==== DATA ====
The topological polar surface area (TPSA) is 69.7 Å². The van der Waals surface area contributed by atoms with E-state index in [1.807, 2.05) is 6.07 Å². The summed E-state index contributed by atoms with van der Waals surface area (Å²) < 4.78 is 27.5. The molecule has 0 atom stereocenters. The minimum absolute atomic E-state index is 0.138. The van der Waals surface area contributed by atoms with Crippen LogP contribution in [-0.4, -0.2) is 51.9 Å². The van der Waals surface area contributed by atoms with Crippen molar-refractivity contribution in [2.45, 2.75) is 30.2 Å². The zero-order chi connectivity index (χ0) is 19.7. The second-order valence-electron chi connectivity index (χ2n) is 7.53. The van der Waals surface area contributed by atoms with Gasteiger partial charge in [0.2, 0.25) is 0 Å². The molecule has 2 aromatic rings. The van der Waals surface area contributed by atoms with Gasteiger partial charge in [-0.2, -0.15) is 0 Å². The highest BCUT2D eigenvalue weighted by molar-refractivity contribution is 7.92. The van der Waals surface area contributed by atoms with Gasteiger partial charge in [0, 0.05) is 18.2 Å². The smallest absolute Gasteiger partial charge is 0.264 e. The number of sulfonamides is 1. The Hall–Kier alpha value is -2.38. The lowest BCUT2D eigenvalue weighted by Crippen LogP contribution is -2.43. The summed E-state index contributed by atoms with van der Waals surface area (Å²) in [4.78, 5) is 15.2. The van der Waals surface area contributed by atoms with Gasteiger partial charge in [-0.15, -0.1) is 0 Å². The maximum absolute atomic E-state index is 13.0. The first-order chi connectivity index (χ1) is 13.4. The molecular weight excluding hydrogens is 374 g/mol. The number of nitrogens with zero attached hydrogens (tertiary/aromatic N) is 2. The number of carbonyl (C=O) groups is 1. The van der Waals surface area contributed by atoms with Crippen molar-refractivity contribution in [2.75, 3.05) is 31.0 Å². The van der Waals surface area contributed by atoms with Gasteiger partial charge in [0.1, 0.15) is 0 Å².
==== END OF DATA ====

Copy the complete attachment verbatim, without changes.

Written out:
The topological polar surface area (TPSA) is 69.7 Å². The van der Waals surface area contributed by atoms with E-state index in [1.807, 2.05) is 6.07 Å². The summed E-state index contributed by atoms with van der Waals surface area (Å²) < 4.78 is 27.5. The molecule has 0 atom stereocenters. The minimum absolute atomic E-state index is 0.138. The van der Waals surface area contributed by atoms with Crippen LogP contribution in [-0.4, -0.2) is 51.9 Å². The van der Waals surface area contributed by atoms with Crippen molar-refractivity contribution in [2.45, 2.75) is 30.2 Å². The zero-order chi connectivity index (χ0) is 19.7. The second-order valence-electron chi connectivity index (χ2n) is 7.53. The van der Waals surface area contributed by atoms with Gasteiger partial charge in [0.2, 0.25) is 0 Å². The molecule has 2 aromatic rings. The van der Waals surface area contributed by atoms with Gasteiger partial charge in [-0.2, -0.15) is 0 Å². The highest BCUT2D eigenvalue weighted by molar-refractivity contribution is 7.92. The van der Waals surface area contributed by atoms with Gasteiger partial charge in [0, 0.05) is 18.2 Å². The smallest absolute Gasteiger partial charge is 0.264 e. The number of sulfonamides is 1. The Hall–Kier alpha value is -2.38. The lowest BCUT2D eigenvalue weighted by Crippen LogP contribution is -2.43. The summed E-state index contributed by atoms with van der Waals surface area (Å²) in [4.78, 5) is 15.2. The van der Waals surface area contributed by atoms with Gasteiger partial charge in [-0.15, -0.1) is 0 Å². The maximum absolute atomic E-state index is 13.0. The first-order chi connectivity index (χ1) is 13.4. The molecular weight excluding hydrogens is 374 g/mol. The number of nitrogens with zero attached hydrogens (tertiary/aromatic N) is 2. The number of carbonyl (C=O) groups is 1. The van der Waals surface area contributed by atoms with Crippen molar-refractivity contribution in [2.75, 3.05) is 31.0 Å². The van der Waals surface area contributed by atoms with Gasteiger partial charge in [0.1, 0.15) is 0 Å².